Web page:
Better Than Dialogue Trees: The Interface of Human Interaction

Posted on Posted in 2017 Selected Workgroup Topics, 2017 Workgroup Topic Proposals

For nearly as long as we have had video games, those games have tried to emulate the experience of talking to (and developing a relationship with) a human being.

100% of those efforts (including the ones that I have built) have produced experiences that do not at all resemble actual human interaction.

But this problem runs deep. Dialogue trees are so much the default design for human interaction in games that when I have proposed to many designers that we need a better interface, the largest hurdle has been overcoming the assumption that there simply cannot be a better design for this; that nothing else is possible.

I believe there are other possibilities, unexplored. I believe that we will find them. We must! If we imagine a future, 100 years from now, where we are still playing video games, do we believe that those character interactions will still use Mass Effect-style dialogue trees?

I do not believe that, in part because the modern design of dialogue trees is so fundamentally inhuman:

  1. Dialogue trees assert that NPCs should say one thing in response to the player’s choices. That design puts the power of choice for the NPC’s response on the shoulders of the players. In effect, the player is the one who chooses the NPC’s reaction. Modern NPCs are verbal vending machines.
  2. In modern games, there are generally only a very few (usually one) relationship spectrum being measured (often, how close are we to having sex with the character). Yet, real human beings track a wide variety of statuses in their relationships: trust, admiration, desire, intimacy, rapport… it is the multiplicity of values that make human relationships rich. We do not reflect this richness in our game designs.
  3. Context matters. It is strange for a person to unpack their heart to someone they just met–yet, this is so common in video game design as to be a trope.

The list goes on. Current NPC interaction systems do not produce interactions that feel like interacting with a person.

So: how might we do that? What is a better interface and a better design for interacting with an artificial human? How could we turn the player’s attention in an NPC interaction towards the same types of things they think about in a real-life conversation with a real person?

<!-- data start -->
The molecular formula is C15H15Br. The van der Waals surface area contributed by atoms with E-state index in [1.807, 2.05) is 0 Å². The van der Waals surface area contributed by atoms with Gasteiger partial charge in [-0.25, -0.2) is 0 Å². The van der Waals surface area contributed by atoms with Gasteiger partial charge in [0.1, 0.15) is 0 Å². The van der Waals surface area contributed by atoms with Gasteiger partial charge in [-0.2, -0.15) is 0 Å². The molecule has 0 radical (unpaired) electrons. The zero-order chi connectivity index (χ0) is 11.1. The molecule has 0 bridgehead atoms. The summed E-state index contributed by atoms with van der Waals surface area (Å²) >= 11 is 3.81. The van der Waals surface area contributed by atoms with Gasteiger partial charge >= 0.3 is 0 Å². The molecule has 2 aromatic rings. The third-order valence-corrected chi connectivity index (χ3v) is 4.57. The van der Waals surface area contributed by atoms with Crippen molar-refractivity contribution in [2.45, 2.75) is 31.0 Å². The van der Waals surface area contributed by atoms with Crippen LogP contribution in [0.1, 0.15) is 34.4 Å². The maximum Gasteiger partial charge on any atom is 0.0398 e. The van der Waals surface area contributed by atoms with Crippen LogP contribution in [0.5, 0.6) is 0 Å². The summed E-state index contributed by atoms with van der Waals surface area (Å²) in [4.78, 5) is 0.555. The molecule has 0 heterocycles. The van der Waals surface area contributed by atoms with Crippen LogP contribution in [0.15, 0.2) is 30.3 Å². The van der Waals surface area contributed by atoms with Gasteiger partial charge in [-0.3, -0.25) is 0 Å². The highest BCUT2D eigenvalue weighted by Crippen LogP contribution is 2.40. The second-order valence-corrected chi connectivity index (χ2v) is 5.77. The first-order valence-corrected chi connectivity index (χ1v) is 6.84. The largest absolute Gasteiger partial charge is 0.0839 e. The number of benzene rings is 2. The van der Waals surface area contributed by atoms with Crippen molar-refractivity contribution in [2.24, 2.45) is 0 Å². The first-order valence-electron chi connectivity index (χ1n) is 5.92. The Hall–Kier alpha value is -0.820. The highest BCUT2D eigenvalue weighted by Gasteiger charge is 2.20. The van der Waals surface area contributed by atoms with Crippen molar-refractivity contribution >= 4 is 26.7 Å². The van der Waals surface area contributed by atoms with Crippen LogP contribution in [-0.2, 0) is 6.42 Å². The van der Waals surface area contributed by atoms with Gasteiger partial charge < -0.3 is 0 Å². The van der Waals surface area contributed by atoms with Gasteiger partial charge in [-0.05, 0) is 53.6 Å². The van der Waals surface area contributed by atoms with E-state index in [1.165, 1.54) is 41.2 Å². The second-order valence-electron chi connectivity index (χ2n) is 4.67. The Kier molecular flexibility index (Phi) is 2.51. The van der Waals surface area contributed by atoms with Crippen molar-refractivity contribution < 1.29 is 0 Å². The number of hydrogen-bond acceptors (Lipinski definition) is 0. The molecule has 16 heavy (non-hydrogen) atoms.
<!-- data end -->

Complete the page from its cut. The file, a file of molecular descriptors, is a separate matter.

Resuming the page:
What kind of interface might better capture something closer to the true emotional & experiential nature of human relationships?

This group will not discuss the promise of neural networks, or of big data analysis, or of other magic-wand black-box approaches to this problem. We will deliberately keep the conversation out of the “technology will save us” domain. That is not to say that such advances are not coming; they clearly are. But there are lots of groups out there focusing on those approaches to this problem.

Instead, this group will focus on interface, on character data model, and on how we might generate meaningful gameplay, all around the subject of interactions with artificial humans, using today’s technology.

Let’s build a better relationship interface.

6 thoughts on “Better Than Dialogue Trees: The Interface of Human Interaction

  1. Two of the most exciting projects I’ve ever worked on were around this topic and both were spearheaded by Emily Short. If you haven’t checked out Spirit AI yet, they are doing interesting things around human/character interface, even if it’s still closer to tech demo. Anyway, I would love to chat with you about this whether or not the group happens!
    -Jake

  2. Worked on a project back in 2005 that addressed this very thing. Unfortunately it was a corporate training game that got buried so the project never went anywhere, but I can tell you exactly what we did that led to significant improvements from dialogue trees.

  3. I’ve worked on this too, and hope to return to it. IMO the character’s emotions are the center of the puzzle. All the dialog comes from semantic content, and semantic content is worthless without emotional tone and color. I *think* (but can’t yet demonstrate) that with an NPC with sufficient memories and opinions about things (in particular how they *feel* about things), we can move from semantic/emotional symbols to constructed dialog (not canned dialog strings) — but maybe that’s getting too black-box for you (no ANNs involved though).

    One key insight for me, still valid 15+ years later alas, is that until we take the emotional bull by the horns and figure out how to represent difficult, layered, qualitative, contradictory emotions within an NPC, we won’t make much real progress in social interaction (outside of narrow, sterile domains). There are various models of emotion, all IMO insufficient — too unary, state-driven, etc. Anyway. The emotional part I can do. The semantic part I can mostly do. Putting that into dialog? Remains to be seen.

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